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property by a surviving partner to be made unnecessarily difficult because prospective purchasers were concerned that they might find they did not have good title if the deceased's estate became insolvent.

However, we are not in a position to put down an amendment to deal with this point at this stage. We are in the process of preparing one which should deal with this concern and we will bring this forward as soon as it is ready.

We also propose that the new provision will apply only in those cases where the petition for the insolvency administration order is presented after the new provision has come into force. We recognise that this will not go as far as the proposed amendment. However, on that point I would have to say that we are not convinced that the creditors of an insolvent estate should be in a worse position if the debtor has died than if he is living. We think that limiting the application of the new provision in the way I have just described strikes an appropriate balance.

We are also looking at how we might protect the position of innocent third parties where there have been dealings in the property between the date of death and an insolvency administration order. I hope that reassures the noble Lord, Lord Sharman.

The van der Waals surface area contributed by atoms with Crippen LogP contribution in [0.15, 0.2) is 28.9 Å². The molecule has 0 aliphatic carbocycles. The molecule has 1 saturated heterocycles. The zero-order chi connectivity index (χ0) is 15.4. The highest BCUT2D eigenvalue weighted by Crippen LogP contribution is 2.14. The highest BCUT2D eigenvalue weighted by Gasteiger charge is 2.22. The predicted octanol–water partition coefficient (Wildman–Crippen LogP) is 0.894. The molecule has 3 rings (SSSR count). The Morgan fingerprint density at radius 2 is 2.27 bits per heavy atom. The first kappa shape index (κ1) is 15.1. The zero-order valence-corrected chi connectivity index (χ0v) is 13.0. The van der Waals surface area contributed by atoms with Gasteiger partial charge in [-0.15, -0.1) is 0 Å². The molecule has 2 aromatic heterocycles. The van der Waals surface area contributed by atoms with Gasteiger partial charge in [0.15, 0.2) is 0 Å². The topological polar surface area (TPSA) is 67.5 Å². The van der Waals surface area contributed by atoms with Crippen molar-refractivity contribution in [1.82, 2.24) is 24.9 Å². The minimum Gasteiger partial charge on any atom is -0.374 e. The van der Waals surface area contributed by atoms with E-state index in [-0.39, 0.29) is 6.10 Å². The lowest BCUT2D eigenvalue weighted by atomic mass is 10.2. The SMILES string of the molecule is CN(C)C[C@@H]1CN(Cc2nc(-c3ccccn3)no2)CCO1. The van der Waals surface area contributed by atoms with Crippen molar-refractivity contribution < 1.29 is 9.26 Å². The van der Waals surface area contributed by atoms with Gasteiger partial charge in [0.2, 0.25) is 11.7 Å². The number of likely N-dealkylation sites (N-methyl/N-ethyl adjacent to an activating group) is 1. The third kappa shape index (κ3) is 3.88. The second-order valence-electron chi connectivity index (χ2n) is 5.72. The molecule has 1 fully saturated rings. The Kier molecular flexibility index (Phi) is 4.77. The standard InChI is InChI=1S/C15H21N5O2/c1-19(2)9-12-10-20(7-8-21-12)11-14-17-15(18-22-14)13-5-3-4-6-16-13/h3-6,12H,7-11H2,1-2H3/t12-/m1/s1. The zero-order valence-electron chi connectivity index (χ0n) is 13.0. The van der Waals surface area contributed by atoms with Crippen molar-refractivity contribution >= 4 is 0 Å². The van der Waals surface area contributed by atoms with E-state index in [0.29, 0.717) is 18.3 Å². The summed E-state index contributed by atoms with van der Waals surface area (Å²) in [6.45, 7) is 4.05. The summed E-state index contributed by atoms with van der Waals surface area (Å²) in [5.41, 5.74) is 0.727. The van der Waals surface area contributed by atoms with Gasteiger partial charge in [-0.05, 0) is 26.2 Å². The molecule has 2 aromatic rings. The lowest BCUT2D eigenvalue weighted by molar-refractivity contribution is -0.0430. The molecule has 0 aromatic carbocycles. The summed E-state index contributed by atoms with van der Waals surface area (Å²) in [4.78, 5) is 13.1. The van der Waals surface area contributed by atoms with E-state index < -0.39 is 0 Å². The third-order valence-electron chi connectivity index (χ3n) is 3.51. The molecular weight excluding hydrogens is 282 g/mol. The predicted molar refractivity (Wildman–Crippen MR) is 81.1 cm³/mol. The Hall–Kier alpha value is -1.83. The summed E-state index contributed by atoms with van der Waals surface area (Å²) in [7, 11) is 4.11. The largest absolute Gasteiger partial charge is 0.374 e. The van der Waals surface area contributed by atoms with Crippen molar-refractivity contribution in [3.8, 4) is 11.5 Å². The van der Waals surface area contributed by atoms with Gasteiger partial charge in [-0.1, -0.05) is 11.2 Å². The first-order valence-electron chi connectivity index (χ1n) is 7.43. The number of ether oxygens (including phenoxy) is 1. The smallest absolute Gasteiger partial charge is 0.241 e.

Lord Sharman: I thank the Minister for his reply. I am much reassured and I look forward to seeing the amendment. I beg leave to withdraw the amendment.

Amendment, by leave, withdrawn.

Clause 11 agreed to.

Clause 12 agreed to.

Clause 13 [Model law on cross-border insolvency]:

Lord McIntosh of Haringey moved Amendment No. 107:


    Page 7, line 41, leave out ("made with the agreement of the Lord Chancellor").

The noble Lord said: In moving this amendment I shall speak also to Amendment No. 109. The amendment provides that the consent of Scottish Ministers must be obtained before the Secretary of State makes regulations extending to Scotland giving effect to the UNCITRAL model law on cross-border insolvency under this clause. This is appropriate as implementation of the model law is likely to touch on matters which have been devolved to that jurisdiction. Additionally, the amendment makes it clear that the agreement of the Lord Chancellor is only necessary where such regulations are to extend to England and Wales.

Perhaps I may refer to Amendment No. 108. In that amendment the noble Lord, Lord Sharman, proposes that regulations under Clause 13 should be made with the agreement of the Advocate General for Scotland as well as that of the Lord Chancellor, but we propose by amendment of this clause that regulations be made, in so far as they extend to Scotland, with the agreement of Scottish Ministers. That has been done with the consent of the Scottish Parliament. Furthermore, the clause, as we propose it to be amended, will mean that regulations extending to England and Wales will be made with the agreement of the Lord Chancellor. I beg to move.

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On Question, amendment agreed to.

[Amendment No. 108 not moved.]